Below is a guide for the progressive rate on taxable income for salary tax:

Year of Assessment – 2019/20
0 to 40,000 HKD – 2% tax rate
40,001 to 80,000 HKD – 7% tax rate
80,001 to 120,000 HKD – 12% tax rate
Above 120,001 HKD – 17% tax rate

Once the tax payable for the individual is calculated, this is further reduced by a tax reduction. For the year 2019/20, the tax reduction is 100% of tax payables up to HKD 20,000.

Assessment & Filing

All taxpayers are required to file their annual tax return to the IRD each year. The year of assessment is similar for individual taxpayers, from April 1st to March 31st of the preceding year. By May 1st, the IRD issues the personal tax returns, which needs to be submitted and filed within one month from the date of issuance. Whether you have earned income during the year or not, this still needs to be filled to the IRD.

Once the tax form is submitted, the IRD will review it and determine whether the individual’s income is subject to tax. If taxes are to be paid, the IRD will send a tax demand note to the taxpayer. If the taxpayer disagrees with the calculation of taxes payable, they may send an objection letter within 30 days to the IRD, stating the reasons for the objection.

Auditing in Hong Kong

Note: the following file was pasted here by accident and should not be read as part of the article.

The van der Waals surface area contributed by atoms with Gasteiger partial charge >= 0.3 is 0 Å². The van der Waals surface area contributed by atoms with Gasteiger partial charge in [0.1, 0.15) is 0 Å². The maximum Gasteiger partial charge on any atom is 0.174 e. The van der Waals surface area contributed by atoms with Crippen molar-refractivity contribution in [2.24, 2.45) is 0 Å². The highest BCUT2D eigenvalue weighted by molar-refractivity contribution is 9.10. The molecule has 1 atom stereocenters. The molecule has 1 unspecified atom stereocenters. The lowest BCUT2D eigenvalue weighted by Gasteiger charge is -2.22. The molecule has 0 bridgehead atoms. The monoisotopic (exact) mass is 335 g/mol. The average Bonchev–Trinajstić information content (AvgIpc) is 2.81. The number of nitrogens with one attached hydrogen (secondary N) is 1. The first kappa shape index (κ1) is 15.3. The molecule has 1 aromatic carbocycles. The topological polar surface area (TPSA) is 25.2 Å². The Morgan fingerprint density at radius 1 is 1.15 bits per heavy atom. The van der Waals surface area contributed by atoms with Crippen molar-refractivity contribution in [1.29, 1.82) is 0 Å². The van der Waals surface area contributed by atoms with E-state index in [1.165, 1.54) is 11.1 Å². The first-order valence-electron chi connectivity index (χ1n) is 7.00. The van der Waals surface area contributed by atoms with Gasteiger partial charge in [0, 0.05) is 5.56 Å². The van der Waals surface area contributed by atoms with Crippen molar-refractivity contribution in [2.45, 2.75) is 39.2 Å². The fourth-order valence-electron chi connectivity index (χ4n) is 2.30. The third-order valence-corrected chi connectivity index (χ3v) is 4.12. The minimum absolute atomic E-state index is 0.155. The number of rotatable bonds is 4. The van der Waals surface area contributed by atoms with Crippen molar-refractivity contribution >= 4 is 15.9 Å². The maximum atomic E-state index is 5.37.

Auditing in Hong Kong, in short, is an official review of the accounts and books verified by a third party, and is done to get a clear and precise picture of the company’s financial statements. In Hong Kong this is conducted by a Hong Kong CPA, which is an annual requirement for the auditing of the financial statements under the Companies Ordinance.

Every incorporated company should provide the financial statements to the auditor to show the overall business. The financial statements should include an income statement, a balance sheet, and general ledger of the business transactions, if possible. The auditor would then review these statements, and along with the supporting documents, offer their opinion on the accuracy of the financial statements.

Once the audit is finished and the CPA has received all the returned signed audit reports and audit documents, they will send the completed audit report and tax computation to the IRD. As soon as IRD receives these documents, they will review the figures and provide the taxes payable schedule if the company has assessable profits. This could take them a few weeks to even a few months to review, as the IRD may be busy with other tax filings, especially around April, August and November.